The quality of human capital determines the present and the future of any company. When top performers leave, they can not only impact the direction of the company, but also cause huge losses related to attrition replacement and productivity. This issue is more acute for the IT services industry, where the demand for highly skilled talent is a persistent issue.
“In any business, employee turnover is one of the top HR challenges. Employee turnover, if not checked, not only has an impact on cost but also impacts quality of service provided to clients. Additionally, every organization wants to hire employees that will stay for the long term, but at the same time those employees should also perform at productive levels. Improving employee’s productivity is always in focus,” explains Srikantan Moorthy, Senior Vice President and Group Head of Human Resource Development, Infosys.
Improving employee performance is also a critical factor, as every organization wants to hire employees that not only stay in the company for the long term, but also keep performing consistently at productive levels. Employees also have to be consistently engaged and motivated, which is highly crucial for organizations to remain relevant in a dynamic business environment. In the knowledge economy, the role of HR has become even more critical.
“Traditionally, across organizations, processes have been run based on set policies and with a focus on compliance. However, now the focus is on creating differentiators within these processes. That makes a significant demand on HR professionals’ time and they need to think innovatively rather than focusing on compliance alone. They also need to progress from a problem-solving mindset to innovation-oriented thinking. HR has now become a key enabler to business performance, more so in the knowledge industry. Therefore, meeting specific and varying needs of employees is absolutely important,” emphasizes Saurabh Govil, Senior Vice President– Human Resources, Wipro.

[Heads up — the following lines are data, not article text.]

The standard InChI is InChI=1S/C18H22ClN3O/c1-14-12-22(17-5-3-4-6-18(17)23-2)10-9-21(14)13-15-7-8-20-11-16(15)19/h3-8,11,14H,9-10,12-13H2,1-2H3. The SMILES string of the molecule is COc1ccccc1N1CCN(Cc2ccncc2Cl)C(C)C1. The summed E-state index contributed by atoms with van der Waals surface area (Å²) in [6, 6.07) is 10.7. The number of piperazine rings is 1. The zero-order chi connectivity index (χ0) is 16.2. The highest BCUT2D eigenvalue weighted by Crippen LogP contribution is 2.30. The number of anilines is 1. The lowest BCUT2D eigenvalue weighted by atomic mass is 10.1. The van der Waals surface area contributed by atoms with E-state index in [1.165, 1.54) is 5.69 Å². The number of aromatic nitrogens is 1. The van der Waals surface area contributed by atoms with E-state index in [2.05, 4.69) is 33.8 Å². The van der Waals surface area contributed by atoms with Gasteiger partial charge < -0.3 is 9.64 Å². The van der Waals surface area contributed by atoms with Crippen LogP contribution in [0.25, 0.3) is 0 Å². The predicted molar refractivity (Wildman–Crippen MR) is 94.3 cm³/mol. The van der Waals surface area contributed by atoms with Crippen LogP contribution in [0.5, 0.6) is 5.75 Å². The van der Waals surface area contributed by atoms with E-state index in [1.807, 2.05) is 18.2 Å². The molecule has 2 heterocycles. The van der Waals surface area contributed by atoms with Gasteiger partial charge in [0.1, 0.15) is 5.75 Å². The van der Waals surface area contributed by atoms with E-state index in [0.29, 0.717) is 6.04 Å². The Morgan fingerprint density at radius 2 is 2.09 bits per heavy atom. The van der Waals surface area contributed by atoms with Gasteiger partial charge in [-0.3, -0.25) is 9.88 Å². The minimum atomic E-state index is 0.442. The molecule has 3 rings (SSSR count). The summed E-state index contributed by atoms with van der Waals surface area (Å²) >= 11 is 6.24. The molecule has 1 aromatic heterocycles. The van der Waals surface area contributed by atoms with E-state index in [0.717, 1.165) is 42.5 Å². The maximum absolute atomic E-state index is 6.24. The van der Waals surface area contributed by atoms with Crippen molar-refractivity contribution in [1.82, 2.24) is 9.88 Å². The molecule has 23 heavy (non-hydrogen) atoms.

How can analytics help? Can analytics, which is being creatively used in a huge number of areas, be used to better manage human capital too? In the highly competitive IT services industry, where ‘human capital’ is the most crucial factor in impacting profitability, analytics can play a significant role. Not surprisingly, in India, almost all the top HR heads of IT service companies use HR analytics extensively.
Explaining the role of HR analytics tools, Ravi Shankar, EVP & Chief People Officer, Mindtree, says, “The role of HR analytics tools is reporting and analyzing the organization’s data and performance-related information, and then drawing meaningful insights for forecasting purposes. One such emerging area is called ‘turnover modeling’, which aims to predict/ forecast employee turnover (performance and engagement) level-wise, and category-wise, and then map them accurately so that the HR team can be better prepared to manage issues. We actively use turnover modeling at Mindtree.”
Shankar says that risk management of high-profile candidates is another area that effectively uses HR analytics. “Analysis of data using ‘regression analyses’ helps to determine the number of days/hours spent by employees on a task and repetitiveness of a job. Career aspirations of employees are factored in to arrive at an ABC risk model for high performers (high, medium, and low category risk). The HR team then uses these insights to create the right engagement and management strategy for the different risk categories,” states Shankar.